* The 96th Philosopher's Carnival is up at "The Brooks Blog". The paper on Adam Smith and punishment is worth recommending to anyone interested in either subject.
* A fascinating post about how Plenty Coups, leader of the Crow nation, managed to reconceive the Crow way of life during the time of severe disruption, when the Crow were forced to transition from life as a thriving nation to the sharp limitations of reservation life.
* Water-based and air-based computing:
Pneumatic AND Gate
Due to messiness and the complexity required (serious computing requires many, many logic gates), hydraulic and pneumatic computing is not usually practical; but such problems can be greatly alleviated at cellular scales. Thus we're likely to see many more of them in the future. Mechanical logic gates are also possible:
LEGO Logic Gates
And, of course, the first programmable computers were in fact entirely mechnical: no electronics at all. Light is also capable of being used, and optical logic gates are currently being studied. (It's easy enough to build optical hybrids, e.g., partly electrical, partly optical. But all-optical logical circuitry is apparently trickier.)
* Designing the Ford-class supercarrier.
* A rather scathing review by Mark Murphy of a book by Sinnott-Armstrong. It does seem to be common to treat divine command theory as only a carcature, despite the actual existence of genuinely sophisticated forms of it (Warburton in traditional DCT, Adams in more contemporary DCT). This is a pity.
* I was recently reading that the largest marine protected area in the world is Papahānaumokuākea Marine National Monument in Hawaii; it was created by George W. Bush in 2006 (apparently after watching a documentary on the area), covers more area of the earth than all of the U.S.'s land-bound national parks combined (it's about the size of Germany, and just smaller than Montana), and is administed by NOAA and the Fish and Wildlife Service.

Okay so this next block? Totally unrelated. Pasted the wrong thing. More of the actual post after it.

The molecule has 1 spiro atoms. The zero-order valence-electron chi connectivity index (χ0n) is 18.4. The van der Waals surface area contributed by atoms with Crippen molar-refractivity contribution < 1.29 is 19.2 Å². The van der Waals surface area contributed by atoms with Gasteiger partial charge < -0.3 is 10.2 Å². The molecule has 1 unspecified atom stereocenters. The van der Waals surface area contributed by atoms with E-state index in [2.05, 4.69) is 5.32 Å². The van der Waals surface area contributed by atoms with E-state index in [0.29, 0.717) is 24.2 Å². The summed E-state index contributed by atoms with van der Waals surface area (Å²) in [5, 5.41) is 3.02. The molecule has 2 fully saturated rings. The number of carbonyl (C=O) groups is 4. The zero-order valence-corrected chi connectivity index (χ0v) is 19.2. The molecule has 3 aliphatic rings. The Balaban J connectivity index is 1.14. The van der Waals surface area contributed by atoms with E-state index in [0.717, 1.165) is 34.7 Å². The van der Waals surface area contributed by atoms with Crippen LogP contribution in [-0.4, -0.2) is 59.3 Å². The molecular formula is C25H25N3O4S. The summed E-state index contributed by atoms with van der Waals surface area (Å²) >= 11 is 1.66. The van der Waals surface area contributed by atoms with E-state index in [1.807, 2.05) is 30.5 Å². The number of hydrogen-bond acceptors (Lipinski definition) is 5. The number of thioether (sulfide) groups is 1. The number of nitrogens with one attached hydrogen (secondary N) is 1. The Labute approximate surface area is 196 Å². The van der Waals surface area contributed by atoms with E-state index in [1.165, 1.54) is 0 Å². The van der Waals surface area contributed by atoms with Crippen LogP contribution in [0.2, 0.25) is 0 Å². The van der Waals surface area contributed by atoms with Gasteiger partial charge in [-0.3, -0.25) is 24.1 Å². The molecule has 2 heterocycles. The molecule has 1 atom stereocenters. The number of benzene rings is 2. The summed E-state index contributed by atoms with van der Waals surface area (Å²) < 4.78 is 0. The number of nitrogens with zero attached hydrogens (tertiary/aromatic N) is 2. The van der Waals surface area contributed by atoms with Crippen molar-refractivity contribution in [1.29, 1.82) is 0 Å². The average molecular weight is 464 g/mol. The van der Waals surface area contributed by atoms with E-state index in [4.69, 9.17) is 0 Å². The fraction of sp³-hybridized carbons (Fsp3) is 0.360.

* It's a very American thing, but I love living in a country where something the size of Germany is still smaller than one of our states (and not the largest, at that, since Montana is #4). It conveys the idea of a vast region in which there's always much more to explore. I know some Canadians feel the same about the size of Canada; I wouldn't be surprised if Russians, Chinese, Brazilians, and Australians occasionally felt the same.
* Fred Sanders has a nice post on Christina Rossetti's "The Lowest Room".
* A funny ACLU ad. Quite good.
* An interesting distinction between slippery slope arguments and camel's nose arguments at "Man Bits Blog". Tom continues the discussion of the distinction at "Disputations".
* The GP2 Project is organizing a clean-up expedition to the Great Pacific Garbage Patch in 2010; the first of many, one assumes, since it's a massive patch.
* A theory about the mystery of how Celtic illuminators were able to keep tiny lines so perfectly parallel without magnifying glasses. (ht)
* A fascinating discussion of late Roman economic policy.
* YouTube finds
Amanda Miguel, Un día de estos
Mahalia Jackson & Nat King Cole, Steal Away
Mahalia Jackson, Down by the Riverside
The second and third are quite a treat; Jackson is often known as the Queen of Gospel because of her excellence as a Gospel soloist. She often reminds people of Ella Fitzgerald, in the sense that almost every performance can blow you away in one way or another.
* Top ten 'worst' Bible verses. (ht) Despite the sensationalistic title, the point -- that it's dangerous simply to deal with isolated verses -- is something any Baptist preacher could tell you; and I've known more than a few who could give more interesting and less obvious examples of the danger of selective quotation than this.